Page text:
EXAMPLE NO. 1 AND COMPARISON EXAMPLE NOS. 1-2

A 0.25 percent aqueous solution of 75% pure Rf SO2 N(C2 H5)CH2 COOK was applied to 15 cm×15 cm pieces of unsized waterleaf paper (65 g/m2) by padding using a laboratory size press. The treated paper was dried on a 50 cm×43 cm sheet dryer ("Williams Standard Pulp Testing Apparatus," commercially available from Williams Apparatus Co.) at 100° C. for one minute. A 0.83 percent aqueous solution of epichlorohydrin/aminopolymer resin ("S-2399," available from Hercules, Inc.) was applied to the fluorochemical-treated paper using the same laboratory size press apparatus. The treated paper was dried at 150° C. for one minute. The dried sheet contained 0.3 percent SOF fluorocarboxylic acid and one percent SOF epichlorohydrin/aminopolymer resin. In comparison examples, treated sheets containing 0.3 percent SOF fluorocarboxylic acid alone (Comparison Example 1) and one percent SOF epichlorohydrin/aminopolymer resin (Comparison Example 2) were similarly prepared. The oil and water repellency of the treated samples is set forth below in TABLE 1:

              TABLE 1______________________________________            Comparison  Comparison  Example No. 1            Example No. 1                        Example No. 2______________________________________Kit rating     6          7           NORCobb rating    21          NWR         NWR______________________________________ NOR = No oil repellency NWR = No water repellency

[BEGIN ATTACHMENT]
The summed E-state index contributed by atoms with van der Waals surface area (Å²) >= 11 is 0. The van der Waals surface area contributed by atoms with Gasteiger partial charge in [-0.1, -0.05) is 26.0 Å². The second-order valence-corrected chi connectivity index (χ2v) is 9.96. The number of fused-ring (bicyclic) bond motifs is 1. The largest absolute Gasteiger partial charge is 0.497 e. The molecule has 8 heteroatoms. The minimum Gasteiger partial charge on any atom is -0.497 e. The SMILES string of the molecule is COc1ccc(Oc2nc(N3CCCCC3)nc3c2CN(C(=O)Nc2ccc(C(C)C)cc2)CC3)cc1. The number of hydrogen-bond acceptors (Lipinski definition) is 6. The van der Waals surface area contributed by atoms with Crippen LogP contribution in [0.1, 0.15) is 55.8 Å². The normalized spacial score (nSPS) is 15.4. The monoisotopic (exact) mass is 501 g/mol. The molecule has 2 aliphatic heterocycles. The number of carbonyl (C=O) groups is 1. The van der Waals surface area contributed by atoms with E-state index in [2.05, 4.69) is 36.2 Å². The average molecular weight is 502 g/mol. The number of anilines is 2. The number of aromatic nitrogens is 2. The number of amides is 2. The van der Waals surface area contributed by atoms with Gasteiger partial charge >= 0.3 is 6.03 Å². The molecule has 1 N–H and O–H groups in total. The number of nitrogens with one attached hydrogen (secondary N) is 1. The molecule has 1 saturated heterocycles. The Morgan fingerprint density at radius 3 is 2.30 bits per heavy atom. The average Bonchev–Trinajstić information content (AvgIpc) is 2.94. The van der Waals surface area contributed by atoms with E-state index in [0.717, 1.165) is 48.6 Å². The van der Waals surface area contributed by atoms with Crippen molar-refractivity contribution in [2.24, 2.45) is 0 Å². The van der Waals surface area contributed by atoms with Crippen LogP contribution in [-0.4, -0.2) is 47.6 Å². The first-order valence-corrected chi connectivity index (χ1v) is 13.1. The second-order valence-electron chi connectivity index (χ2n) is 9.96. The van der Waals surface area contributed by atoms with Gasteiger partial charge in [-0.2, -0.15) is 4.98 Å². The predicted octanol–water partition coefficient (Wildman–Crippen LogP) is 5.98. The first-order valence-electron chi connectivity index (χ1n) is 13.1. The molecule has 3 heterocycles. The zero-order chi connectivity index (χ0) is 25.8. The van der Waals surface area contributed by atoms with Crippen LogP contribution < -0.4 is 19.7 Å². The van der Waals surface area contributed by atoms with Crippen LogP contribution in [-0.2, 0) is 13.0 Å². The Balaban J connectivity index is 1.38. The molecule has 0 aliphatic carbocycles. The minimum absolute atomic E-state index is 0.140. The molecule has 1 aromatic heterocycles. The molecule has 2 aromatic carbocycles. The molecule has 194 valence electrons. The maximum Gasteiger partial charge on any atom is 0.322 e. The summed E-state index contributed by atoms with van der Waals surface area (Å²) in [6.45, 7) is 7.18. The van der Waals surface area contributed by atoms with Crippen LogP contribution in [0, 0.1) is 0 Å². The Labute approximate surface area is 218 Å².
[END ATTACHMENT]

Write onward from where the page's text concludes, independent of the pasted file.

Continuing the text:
This example shows that compositions of this invention offered good oil and water repellency on cellulosic substrates, whereas compositions prepared without fluorocarboxylic acid had no oil or water repellency, and compositions prepared without epichlorohydrin/aminopolymer resin had no water repellency.

EXAMPLE NO. 2

A two percent aqueous suspension of bleached sulfate wood pulp (50% hardwood/50% softwood) was subjected to beater refinement for about one hour to subdivide, break up and fibrillate the wood fibers, and then diluted with water to provide a suspension containing about 0.8 percent fibers. A quantity of epichlorohydrin/aminopolymer resin ("Kymene 557 H," commercially available from Hercules, Inc.) sufficient to provide one percent SOF was added to the suspension, and the resulting mixture was stirred for about one minute using an air mixer. A quantity of C8 F17 SO2 N(C2 H5)CH2 COONH4 sufficient to provide 0.5 percent SOF was added to the suspension followed by additional mixing for about one minute. A quantity of the resulting furnish containing 10 g of treated fibers was poured into a 30.5 cm×30.5 cm sheet mold, mixed, and drained to form a 30.5 cm×30.5 cm paper handsheet. Excess water was removed by placing the handsheet between paper blotters under pressure. The treated paper handsheet was dried at 177° C. for two minutes. The treated handsheet was then evaluated and found to have the following performance:

______________________________________Kit rating           7Corn oil test (177° C.)               101% Salt water test (88° C.)               10______________________________________

These values represent excellent performance.

EXAMPLE NOS. 3-7 AND COMPARATIVE EXAMPLE NOS. 3-7